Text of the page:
Fine particles in the air can cause lung irritation and contribute to dry deposition of nitrogen and sulfur species. At high concentrations fine particles create a visible haze, limiting sightlines, colors, forms, and textures of a scenic vista. These particles can result from direct emissions or chemical reactions of precursor species such as SO2, VOCs, and NOx. Energy development sources include fugitive dust from mobile sources (Bar-Ilan et al. 2011), elemental carbon from flaring and diesel emissions (Schwarz et al. 2015; Weyant et al. 2016), and soil and mineral dusts from surface coal mining (Kurth et al. 2015). Visibility monitoring data from the IMPROVE network ( http://vista.cira.colostate.edu/improve/) suggest that oil and gas development in the Bakken region has clearly affected visibility. Hand et al. (2014) showed that haze levels are not decreasing on the worst haze days and that nitrate and sulfate concentrations have increased in winter (Hand et al. 2012). Haze episodes were shown to be dominated by ammonium nitrate across the region (Evanoski-Cole et al. 2017). This is counter to national trends, where steady improvements in visibility have been observed due to mitigation strategies aimed at achieving regulatory goals spelled out in the Environmental Protection Agency's (EPA's) Regional Haze Rule (RHR). Specifically, the RHR calls for reasonable progress toward natural visibility conditions for the 20% haziest conditions in all Class I areas, including Theodore Roosevelt National Park in the Bakken region.

Mitigation opportunities

During the energy planning phase

Opportunity—Type of Energy Development

Each energy source has potential ecological effects and associated opportunities to reduce or mitigate their effect on the environment. Fossil fuels and biofuels are a reliable and transportable form of energy but have high greenhouse gas emissions. Nuclear energy has low greenhouse gas emissions but requires greater economic investment costs and can have siting (e.g., water availability due to high demand of water for cooling) and waste disposal challenges. The intermittent nature of energy production from wind and solar energy has been a challenge for balancing the power demands on the power grid. Nonrenewable energy supplements are often required to meet power demands. Because ecological impacts and benefits differ by energy type, local, state, and national authorities and regulators can tailor their energy development policies, particularly as energy demand is predicted to increase roughly 30% by 2050 (EIA 2018).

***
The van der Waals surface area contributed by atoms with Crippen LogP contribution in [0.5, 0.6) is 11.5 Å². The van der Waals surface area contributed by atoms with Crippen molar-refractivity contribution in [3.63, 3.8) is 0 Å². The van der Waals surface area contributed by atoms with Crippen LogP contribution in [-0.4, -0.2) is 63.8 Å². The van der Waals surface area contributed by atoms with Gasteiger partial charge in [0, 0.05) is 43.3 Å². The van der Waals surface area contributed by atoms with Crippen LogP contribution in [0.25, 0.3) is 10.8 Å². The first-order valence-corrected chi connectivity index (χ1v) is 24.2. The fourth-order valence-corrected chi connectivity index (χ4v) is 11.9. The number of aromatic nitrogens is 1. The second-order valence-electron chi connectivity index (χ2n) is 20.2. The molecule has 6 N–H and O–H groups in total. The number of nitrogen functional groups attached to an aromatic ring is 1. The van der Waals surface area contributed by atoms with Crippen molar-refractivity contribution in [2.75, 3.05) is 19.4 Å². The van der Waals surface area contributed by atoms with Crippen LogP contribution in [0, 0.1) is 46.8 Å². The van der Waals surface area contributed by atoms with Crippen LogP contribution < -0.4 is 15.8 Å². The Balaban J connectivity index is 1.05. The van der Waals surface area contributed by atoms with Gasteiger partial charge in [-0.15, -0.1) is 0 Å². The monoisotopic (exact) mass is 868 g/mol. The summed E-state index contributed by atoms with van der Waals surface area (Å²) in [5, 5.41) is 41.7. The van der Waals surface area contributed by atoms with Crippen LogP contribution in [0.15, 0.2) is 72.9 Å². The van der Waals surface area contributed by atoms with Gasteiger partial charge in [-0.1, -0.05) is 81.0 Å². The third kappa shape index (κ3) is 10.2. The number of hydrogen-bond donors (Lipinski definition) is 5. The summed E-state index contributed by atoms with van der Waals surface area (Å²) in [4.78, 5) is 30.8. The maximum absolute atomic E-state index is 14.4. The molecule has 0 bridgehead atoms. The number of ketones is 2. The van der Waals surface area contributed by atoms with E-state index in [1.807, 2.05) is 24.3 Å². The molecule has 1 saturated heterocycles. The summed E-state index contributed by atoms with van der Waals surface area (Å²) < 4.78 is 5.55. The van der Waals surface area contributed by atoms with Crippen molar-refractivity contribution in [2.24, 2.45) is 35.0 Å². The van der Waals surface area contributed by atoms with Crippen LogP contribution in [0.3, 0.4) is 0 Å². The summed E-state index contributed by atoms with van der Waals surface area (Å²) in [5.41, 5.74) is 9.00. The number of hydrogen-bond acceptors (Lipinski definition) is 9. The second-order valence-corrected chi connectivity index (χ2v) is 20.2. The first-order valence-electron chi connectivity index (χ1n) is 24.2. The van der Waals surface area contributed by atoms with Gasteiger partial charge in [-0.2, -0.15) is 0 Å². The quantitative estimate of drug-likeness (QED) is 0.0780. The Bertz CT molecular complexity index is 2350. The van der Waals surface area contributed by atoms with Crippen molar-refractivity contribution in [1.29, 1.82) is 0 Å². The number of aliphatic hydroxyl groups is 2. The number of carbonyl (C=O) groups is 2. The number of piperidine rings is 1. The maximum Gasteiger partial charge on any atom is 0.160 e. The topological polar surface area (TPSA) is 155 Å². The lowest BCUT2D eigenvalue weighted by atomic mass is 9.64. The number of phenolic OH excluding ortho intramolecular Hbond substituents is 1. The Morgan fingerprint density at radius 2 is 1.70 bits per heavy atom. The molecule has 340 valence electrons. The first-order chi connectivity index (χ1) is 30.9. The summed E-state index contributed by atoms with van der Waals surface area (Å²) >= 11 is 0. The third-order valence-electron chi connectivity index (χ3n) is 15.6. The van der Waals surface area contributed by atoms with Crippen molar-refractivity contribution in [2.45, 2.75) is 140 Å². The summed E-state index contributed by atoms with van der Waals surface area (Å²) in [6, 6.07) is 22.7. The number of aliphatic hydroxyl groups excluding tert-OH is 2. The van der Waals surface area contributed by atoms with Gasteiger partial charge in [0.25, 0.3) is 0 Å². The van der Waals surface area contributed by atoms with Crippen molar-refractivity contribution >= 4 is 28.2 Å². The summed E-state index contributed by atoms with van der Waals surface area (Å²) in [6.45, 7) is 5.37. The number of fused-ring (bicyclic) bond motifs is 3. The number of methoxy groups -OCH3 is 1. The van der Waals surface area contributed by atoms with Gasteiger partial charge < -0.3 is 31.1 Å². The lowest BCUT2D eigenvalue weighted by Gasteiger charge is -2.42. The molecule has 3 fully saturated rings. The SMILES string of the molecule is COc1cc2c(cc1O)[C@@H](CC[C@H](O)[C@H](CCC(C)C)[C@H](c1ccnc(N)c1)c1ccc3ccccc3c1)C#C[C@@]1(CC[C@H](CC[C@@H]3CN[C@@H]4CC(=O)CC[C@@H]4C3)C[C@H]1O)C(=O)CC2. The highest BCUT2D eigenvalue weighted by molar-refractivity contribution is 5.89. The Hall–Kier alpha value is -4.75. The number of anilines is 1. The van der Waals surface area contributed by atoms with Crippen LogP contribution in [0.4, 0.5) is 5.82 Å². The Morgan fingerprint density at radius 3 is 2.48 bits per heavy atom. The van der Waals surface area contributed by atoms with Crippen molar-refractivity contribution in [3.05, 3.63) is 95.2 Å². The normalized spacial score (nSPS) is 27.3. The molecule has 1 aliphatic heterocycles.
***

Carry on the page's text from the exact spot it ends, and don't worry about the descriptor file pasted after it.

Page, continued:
Energy development planning and authorization occur at different levels of government depending on land ownership. Although states have primary oversight and enforcement of relevant laws, energy development authorization typically occurs at the state level for private lands and federal level for public lands. The public has the opportunity to provide comment on development proposals, but local planners may have limited flexibility in shaping oil and gas development at the regional level. Nonetheless, local control of terms and conditions provides options to avoid, reduce, and mitigate consequences of energy development. Not all costs and benefits are summarized in standard energy costs (Epstein et al. 2011; OMB 2017). Some loss of ecological services in rangelands, such as forage for cattle, can be valued in currency, but other ecosystem services are difficult to quantify, including protection of wildlife, watersheds, ecological processes, recreation, scenery, potential cultural resources, ties to the land, and quality of life.

Opportunity—siting of energy development